[W]hen an officer or employee of the state or county (or one of its agencies) is sued in his or her individual capacity, that officer or employee enjoys qualified official immunity, which affords protection from damages liability for good faith judgment calls made in a legally uncertain environment. Application of the defense, therefore, rests not on the status or title of the officer or employee, but on the [act or] function performed.
Indeed, the analysis depends upon classifying the particular acts or functions in question in one of two ways: discretionary or ministerial. Qualified official immunity applies only where the act performed by the official or employee is one that is discretionary in nature. Discretionary acts are, generally speaking, those involving the exercise of discretion and judgment, or personal deliberation, decision, and judgment. It may also be added that discretionary acts or functions are those that necessarily require the exercise of reason in the adaptation of means to an end, and discretion in determining how or whether the act shall be done or the course pursued. Discretion in the manner of the performance of an act arises when the act may be performed in one or two or more ways, either of which would be lawful, and where it is left to the will or judgment of the performer to determine in which way it shall be performed. On the other hand, ministerial acts or functions - for which there are no immunity - are those that require only obedience to the orders of others, or when the officer's duty is absolute, certain, and imperative, involving merely execution of a specific act arising from fixed and designated facts.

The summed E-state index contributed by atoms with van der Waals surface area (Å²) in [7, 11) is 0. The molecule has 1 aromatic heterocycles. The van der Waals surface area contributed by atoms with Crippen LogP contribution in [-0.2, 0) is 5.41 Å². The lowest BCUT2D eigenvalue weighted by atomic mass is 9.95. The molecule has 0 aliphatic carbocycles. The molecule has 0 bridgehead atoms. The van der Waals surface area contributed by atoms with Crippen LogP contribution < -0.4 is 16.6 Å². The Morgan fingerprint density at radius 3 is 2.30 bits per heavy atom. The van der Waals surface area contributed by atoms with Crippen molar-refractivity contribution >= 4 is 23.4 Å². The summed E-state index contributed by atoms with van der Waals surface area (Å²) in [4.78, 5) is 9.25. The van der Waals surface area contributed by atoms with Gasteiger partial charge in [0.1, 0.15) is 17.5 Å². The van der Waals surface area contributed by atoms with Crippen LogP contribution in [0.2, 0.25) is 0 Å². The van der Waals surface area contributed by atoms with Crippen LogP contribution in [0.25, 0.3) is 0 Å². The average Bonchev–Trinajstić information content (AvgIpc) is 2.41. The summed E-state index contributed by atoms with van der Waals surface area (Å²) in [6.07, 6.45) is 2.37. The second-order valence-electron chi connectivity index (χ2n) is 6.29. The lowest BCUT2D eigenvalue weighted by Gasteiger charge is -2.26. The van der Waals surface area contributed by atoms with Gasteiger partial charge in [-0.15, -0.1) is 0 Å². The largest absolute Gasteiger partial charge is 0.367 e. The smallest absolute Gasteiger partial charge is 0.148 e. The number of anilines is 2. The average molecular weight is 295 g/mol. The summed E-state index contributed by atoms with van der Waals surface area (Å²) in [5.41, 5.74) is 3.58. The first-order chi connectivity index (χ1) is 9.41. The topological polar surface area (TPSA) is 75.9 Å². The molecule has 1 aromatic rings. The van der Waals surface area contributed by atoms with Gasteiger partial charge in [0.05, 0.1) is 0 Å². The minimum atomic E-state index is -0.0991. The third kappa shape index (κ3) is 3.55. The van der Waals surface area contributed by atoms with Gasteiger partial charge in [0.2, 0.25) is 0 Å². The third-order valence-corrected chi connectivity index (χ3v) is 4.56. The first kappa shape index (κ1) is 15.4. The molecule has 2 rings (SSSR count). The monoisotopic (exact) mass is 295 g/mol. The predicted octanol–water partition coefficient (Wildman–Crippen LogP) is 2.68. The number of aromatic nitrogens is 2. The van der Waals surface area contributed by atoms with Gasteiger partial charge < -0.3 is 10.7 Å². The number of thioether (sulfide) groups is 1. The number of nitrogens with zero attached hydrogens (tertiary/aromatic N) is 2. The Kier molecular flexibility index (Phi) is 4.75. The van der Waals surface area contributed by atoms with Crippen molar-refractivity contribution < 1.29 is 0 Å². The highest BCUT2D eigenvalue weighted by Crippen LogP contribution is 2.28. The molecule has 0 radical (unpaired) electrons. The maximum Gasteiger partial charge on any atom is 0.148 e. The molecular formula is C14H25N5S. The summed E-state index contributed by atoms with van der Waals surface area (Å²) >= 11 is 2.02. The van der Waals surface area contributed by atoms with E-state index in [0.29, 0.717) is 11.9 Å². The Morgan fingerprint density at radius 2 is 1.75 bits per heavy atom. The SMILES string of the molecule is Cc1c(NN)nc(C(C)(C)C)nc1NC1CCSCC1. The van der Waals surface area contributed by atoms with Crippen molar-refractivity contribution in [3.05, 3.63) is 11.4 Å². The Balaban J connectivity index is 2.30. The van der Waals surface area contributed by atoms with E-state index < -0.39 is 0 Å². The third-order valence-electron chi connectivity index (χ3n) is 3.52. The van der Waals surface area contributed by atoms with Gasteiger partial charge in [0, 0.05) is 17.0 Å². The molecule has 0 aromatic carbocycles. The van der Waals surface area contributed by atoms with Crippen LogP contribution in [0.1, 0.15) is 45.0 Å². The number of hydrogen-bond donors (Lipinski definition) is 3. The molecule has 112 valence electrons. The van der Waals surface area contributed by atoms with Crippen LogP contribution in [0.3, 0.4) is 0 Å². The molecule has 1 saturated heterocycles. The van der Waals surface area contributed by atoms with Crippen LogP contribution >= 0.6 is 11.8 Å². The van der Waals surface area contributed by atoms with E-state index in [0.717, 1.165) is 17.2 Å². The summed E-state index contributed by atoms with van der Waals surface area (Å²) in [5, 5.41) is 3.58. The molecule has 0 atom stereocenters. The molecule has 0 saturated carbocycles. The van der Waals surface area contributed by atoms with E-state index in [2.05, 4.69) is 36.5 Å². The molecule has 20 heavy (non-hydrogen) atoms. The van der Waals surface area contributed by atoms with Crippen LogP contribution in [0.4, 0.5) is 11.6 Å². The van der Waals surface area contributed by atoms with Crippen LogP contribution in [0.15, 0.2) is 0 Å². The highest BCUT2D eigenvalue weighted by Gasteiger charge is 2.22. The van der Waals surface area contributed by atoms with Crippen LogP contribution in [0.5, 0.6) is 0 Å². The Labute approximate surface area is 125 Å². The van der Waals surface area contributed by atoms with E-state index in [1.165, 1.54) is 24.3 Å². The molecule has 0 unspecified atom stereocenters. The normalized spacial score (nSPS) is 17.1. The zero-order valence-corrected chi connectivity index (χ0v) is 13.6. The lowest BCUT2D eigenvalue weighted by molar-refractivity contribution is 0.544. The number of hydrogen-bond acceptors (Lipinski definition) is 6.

In spite of these often quoted guidelines, determining the nature of a particular act or function demands a more probing analysis than may be apparent at first glance. In reality, few acts are ever purely discretionary or purely ministerial. Realizing this, our analysis looks for the dominant nature of the act. For this reason, [the Kentucky Supreme Court] has observed that an act is not necessarily taken out of the class styled “ministerial” because the officer performing it is vested with a discretion respecting the means or method to be employed. Similarly, that a necessity may exist for the ascertainment of those [fixed and designated] facts does not operate to convert the [ministerial] act into one discretionary in its nature. Moreover, a proper analysis must always be carefully discerning, so as to not equate the act at issue with that of a closely related but differing act.
Haney v. Monsky, 311 S.W.3d 235, 240-41 (Ky.2010) (internal quotation marks and citations omitted; emphasis removed).